Hi Guys, I'm trying to solve a problem which under normal circumstances I'd fix with cash.
I've got a Digi-Beta master of my movie, which was shot PAL and I want to show the movie to agents and other interested parties in the US.
I can't afford to convert the tape to NTSC and then also pay to have the film encoded for a run of DVDs. In the UK that's going to cost me about $900
However, I thought that if I imported the film into Final Cut I could export it as a QT file and then use the QT video to burn DVDR's. Does anyone know whether that will get around the PAL/NTSC issue?
I know it's less than ideal, but at the moment I'm open to any idea that gets the job done cheaply.
09-21-2005, 10:59 AM
Depends. It will certainly play on a computer but set top DVD players won't handle the quicktime format. I believe there are some relatively inexpensive plugins out there for conversion between PAL and NTSC.
For FCP you can get the Nattress Standards Conversion plugin for 100 USD. His plugins have gotten great reviews in the past. Might be worth looking into.
09-21-2005, 11:20 AM
In PremPro, you can export the timeline straight to DVD and in the export options it has radio-buttons to select an NTSC or PAL version.
I would think FCP must have something similar.
09-21-2005, 11:32 AM
In FCP, I believe there's a way to create a NTSC timeline and you should be able to drop the PAL footage in there...it'll either crop or re-aspect the footage when doing so. The you should be able to export using quicktime conversion to whatever format you need.
I don't have specifics, I just remember reading that FCP was made to take disparate formats and bring them together easily.
Final cut pro will convert any video from NTSC to PAL, and vice versa FREE. Cash doesn't make it the best solution. . . (Choose export, quicktime, then at the bottom you can change your options from NTSC to PAL, or whatever you want) No need to spend money.
I'd recommend: in Final cut go to "Easy Setup" and change your timeline into a PAL format, edit your PAL footage, and then you can export it as an NTSC video and an PAL video when you're finished. For DVD, you'd need to make 2 DVDs, one PAL DVD and one NTSC DVD, which is usually just the click of a button (if using DVD Studio Pro). I could go into more detail if you need me to.
09-21-2005, 03:47 PM
Thanks for the info. I'll try some short clips first and then try doing it with the feature.
I've downloaded a trail version of DV Atlantic that did a good job, but if I can get as good results in FCP, I'll go with that.
09-21-2005, 04:03 PM
Hey Clive, I've done quite a bit of research on this topic as I shoot PAL and live in an NTSC country.
I strongly recommend against using Final Cut Pro (4.x) to do the conversion for you. This method yields very poor results as FCP does not utilize the complex algorithms required to perform this properly. It may however, look good enough for you, and it would be the least expensive solution. Test it.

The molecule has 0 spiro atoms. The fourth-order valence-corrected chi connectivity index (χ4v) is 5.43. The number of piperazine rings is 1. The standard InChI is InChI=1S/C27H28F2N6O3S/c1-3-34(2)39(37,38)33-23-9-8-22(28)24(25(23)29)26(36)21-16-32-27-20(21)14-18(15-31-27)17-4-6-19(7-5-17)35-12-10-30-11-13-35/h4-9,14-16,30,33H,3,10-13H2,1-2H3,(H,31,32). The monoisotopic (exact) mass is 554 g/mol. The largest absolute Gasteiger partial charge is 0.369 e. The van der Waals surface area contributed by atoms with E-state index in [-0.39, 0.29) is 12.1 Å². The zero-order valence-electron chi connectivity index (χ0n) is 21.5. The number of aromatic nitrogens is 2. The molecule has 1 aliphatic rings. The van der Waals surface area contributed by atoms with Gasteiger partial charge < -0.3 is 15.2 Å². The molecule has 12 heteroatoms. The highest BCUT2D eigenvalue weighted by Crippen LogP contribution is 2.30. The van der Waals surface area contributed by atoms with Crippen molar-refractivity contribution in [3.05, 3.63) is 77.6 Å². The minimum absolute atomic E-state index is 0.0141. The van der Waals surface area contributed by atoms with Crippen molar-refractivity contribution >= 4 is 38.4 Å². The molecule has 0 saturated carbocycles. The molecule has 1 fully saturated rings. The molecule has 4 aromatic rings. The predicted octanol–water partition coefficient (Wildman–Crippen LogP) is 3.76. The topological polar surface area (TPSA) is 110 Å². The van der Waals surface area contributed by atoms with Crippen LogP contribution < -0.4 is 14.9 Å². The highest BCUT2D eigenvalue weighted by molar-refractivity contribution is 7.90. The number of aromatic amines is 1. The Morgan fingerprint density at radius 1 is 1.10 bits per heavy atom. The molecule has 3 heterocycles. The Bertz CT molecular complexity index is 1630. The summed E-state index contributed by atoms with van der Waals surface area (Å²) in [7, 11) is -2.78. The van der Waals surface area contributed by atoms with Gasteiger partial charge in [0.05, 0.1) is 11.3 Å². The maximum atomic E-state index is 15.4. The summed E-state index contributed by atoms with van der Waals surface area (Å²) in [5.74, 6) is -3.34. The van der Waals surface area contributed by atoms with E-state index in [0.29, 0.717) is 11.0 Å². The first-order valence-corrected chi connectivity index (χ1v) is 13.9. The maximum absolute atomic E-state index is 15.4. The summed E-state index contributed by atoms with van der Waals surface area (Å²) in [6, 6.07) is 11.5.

I use After Effects to get the job done (which btw, requires as much as 50x more render time than FCP). From my tests, the next best is Procoder. I have heard great things about the Nattress plug-ins, but have never used it.
The new version of FCP (5) comes with a new version of Compressor which now can handle video format conversions (PAL/NTSC, as well as HD up/down conversions). I have not used that yet, but an Apple tech (not surprisingly) told me it is very good.
09-21-2005, 05:48 PM
oh just fyi, both PAL and NTSC support 23.98 frame rate, the only difference then would be pixel dimensions of the video (PAL to NTSC would result in dropping some pixels, and NTSC to PAL would have to make some up)
09-21-2005, 08:57 PM
The other thing to consider is that a lot of DVD players will play pal discs on NTSC TVs no problem...
well few problems anyway. ;)
I'm able to watch both NTSC and PAL DVDs on my TV.
12-02-2005, 11:55 PM
[If you have converted your film, just ignore the post]
It's been a while since your last post and since then I've had the chance to use the new version of Compressor more (v2).
I barely used the old version of Compressor because there certainly are better products out there (not as 'simple' however). I have to say with the new release of FCP 5, Compressor 2 impressed me. Apple gave it a quite an overhaul with advanced compression features. It's a whole new program (well, almost).
Even if you have to upgrade FCP, I think it's the best bang for the buck.
I was DP on a film a few months ago that we filmed in PAL. I had to send the director all the footage (NTSC format). I used Compressor 2 for this (since the way I usually go about doing this would take days of rendering with the amount of footage). The converted footage looked great, and all within a reasonable amount of time.
12-03-2005, 05:29 AM
I'll look into it. I've been so skint I couldn't even afford the digi-beta deck hire to digitise it in.